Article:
Family proceedings Orders in family proceedings. The appellant 15 year old boy had wanted to give evidence at care proceedings which were being conducted with respect to him. He expressed his desire to return to his mother in his written application to give evidence. The judge held that any benefit she would obtain from his evidence would be outweighed by the detriment to him of giving evidence. A care order was made. The boy appealed. The Court of Appeal, Civil Division, in dismissing his appeal, held that a child did have the right to be heard in proceedings conducted in England but did not have the right to give evidence. Further, there was no rebuttable presumption that the mature child's wishes should prevail in considering an application for a care order.
Power of attorney Enduring power of attorney. The claimant in both appeals, AD, was the carer for MA, a famous composer, for 22 years. Following MA's death, disputes arose regarding cash gifts made to AD and the ownership of MA's manuscripts of his compositions. The Chancery Division held, inter alia, that there had been no impropriety surrounding the cash gifts, that a number of manuscripts had not been given to MA's children, but that all of MA's manuscripts had been given to AD during MA's lifetime. The Court of Appeal, Civil Division, allowed the children's appeal in respect of the gift of some manuscripts, but dismissed the appeals in respect of the cash gifts and the gift of manuscripts to AD. The Court also allowed AD's cross-appeal in respect of the effect of cl6 of MA's will, holding that it would have been effective to give MA's manuscripts to AD.
Will Validity. The claimant, who was the deceased's niece, brought proceedings to challenge the validity of a will leaving the deceased's estate to the defendants who had cared for her at the latter stage of her life. The Chancery Division held that the will was invalid in that the deceased had not had mental capacity to make the will and she had not known or approved the contents of the will.
Negligence Duty to take care. The claimant executrixes of the estate of a man who died of malignant mesothelioma issued proceedings against his employer in the 1960s and 1970s. They alleged negligence in respect of exposure to asbestos in course of deceased's employment. The Queen's Bench Division held that, even by the standards of the times, the employer had negligently failed to comply with its duty of care.
Probate Undue influence. The claimant brought a probate action contesting the latter of two wills (the 2006 will) made by his mother (the deceased) on the basis of: (i) want of capacity and (ii) undue influence. The Chancery Division held that, on the facts, the deceased had testamentary capacity but that the 2006 will had resulted from undue influence. Accordingly, the previous will stood.
Will Gift. The Chancery Division considered a claim relating to the giving of gifts by the testator, F, to his daughters shortly after making a will. The court held that, on the evidence, the gifts had not been intended as portions to the daughters or as an anticipation of their share of F's estate, and that the estate would be distributed by dividing the residue without taking into account the gifts given to the daughters.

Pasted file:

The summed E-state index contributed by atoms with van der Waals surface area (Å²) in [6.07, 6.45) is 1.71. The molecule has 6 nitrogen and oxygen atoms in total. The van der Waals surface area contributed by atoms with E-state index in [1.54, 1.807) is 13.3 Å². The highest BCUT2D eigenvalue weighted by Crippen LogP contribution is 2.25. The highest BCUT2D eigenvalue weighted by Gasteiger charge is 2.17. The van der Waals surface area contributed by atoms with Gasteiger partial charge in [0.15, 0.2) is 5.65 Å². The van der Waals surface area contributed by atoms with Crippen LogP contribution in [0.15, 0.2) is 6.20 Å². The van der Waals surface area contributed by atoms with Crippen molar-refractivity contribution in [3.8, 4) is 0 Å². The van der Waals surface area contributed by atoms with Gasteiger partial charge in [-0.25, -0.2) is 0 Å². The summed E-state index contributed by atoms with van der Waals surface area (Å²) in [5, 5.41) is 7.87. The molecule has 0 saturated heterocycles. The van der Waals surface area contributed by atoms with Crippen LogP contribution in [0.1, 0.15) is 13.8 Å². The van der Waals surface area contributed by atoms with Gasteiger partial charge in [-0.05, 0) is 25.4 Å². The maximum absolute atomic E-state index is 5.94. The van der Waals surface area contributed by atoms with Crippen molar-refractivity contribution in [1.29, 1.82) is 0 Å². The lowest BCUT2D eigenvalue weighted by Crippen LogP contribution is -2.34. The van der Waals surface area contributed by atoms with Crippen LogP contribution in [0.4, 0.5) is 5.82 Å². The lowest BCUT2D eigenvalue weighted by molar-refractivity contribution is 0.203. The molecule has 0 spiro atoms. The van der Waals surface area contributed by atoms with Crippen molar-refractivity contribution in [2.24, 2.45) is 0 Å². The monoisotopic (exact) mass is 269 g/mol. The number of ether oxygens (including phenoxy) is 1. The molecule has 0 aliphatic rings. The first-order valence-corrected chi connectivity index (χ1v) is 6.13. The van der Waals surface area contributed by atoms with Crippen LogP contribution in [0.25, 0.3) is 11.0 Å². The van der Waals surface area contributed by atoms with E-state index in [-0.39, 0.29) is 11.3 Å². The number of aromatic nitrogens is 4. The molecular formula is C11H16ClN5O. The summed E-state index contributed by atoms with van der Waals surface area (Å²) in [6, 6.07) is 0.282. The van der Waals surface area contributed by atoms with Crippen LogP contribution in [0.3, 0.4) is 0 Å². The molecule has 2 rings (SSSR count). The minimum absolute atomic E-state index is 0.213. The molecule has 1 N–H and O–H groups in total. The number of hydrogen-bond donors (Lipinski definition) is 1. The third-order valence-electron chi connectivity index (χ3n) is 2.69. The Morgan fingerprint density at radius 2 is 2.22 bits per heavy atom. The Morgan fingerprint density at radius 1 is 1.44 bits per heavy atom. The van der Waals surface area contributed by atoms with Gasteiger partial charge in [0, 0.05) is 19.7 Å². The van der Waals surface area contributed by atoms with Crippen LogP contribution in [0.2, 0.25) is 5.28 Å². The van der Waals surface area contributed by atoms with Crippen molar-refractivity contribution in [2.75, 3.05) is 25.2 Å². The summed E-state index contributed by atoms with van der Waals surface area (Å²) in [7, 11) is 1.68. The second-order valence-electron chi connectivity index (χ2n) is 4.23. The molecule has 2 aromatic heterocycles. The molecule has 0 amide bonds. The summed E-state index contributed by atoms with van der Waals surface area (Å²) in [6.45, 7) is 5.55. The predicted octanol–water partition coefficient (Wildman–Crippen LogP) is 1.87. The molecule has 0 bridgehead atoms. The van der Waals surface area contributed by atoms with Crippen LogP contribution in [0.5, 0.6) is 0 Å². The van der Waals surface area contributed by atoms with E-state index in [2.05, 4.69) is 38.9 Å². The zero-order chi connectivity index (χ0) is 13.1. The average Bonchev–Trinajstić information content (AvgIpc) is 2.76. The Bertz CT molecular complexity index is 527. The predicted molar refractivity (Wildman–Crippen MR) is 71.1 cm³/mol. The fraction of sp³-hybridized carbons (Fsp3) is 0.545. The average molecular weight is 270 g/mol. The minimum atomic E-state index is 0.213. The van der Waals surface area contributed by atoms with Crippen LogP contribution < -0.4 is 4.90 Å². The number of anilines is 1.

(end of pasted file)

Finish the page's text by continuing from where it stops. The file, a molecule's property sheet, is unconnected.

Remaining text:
Coroner Inquest. The Administrative Court held that an inquest, challenged by the claimant on the grounds that there had been delay in the conduct of the inquest and bias on the part of the assistant deputy coroner, had been lawful.
Trust and Trustee Resulting trust. The claimants invested in an investment opportunity advertised to them by the second defendant. They paid their investment monies into the client account of the first defendant firm of solicitors. The first defendant then released the monied to repay a loan which had been used as part of the investment scheme. The claimants commenced proceedings claiming, inter alia, that the monies paid into the client account were at all material times held subject to escrow conditions, and further or alternatively, on a form of Quistclose or resulting trust for them or otherwise to their order and that the payment of those monies out of the client account was a breach of contract and-or trust for which first defendant was liable. The Chancery Division held that the monies had been subject to a form of resulting trust of which the first defendant had been in breach in releasing the monies to pay off the loan.
Redundancy Employees working at residential home for persons with mental disabilities. The employees worked at a residential home for persons with mental disabilities. After they were made redundant, they brought a claim for unfair dismissal. The employment tribunal held that the employees had been unfairly dismissed because they had been assessed on criteria designed for use in a recruitment context and no account had been taken of their past performance. The Employment Appeal Tribunal dismissed the employer's appeal, having found that although some of the tribunal's reasons had been flawed, its primary reason had been one that had been open to it.
Family proceedings Orders in family proceedings. The Family Division allowed a mother's application to relocate her children to Australia, in circumstances where the court held that the impact of refusing the application, if favourable to the father, would bear far more heavily on the mother than the other way round.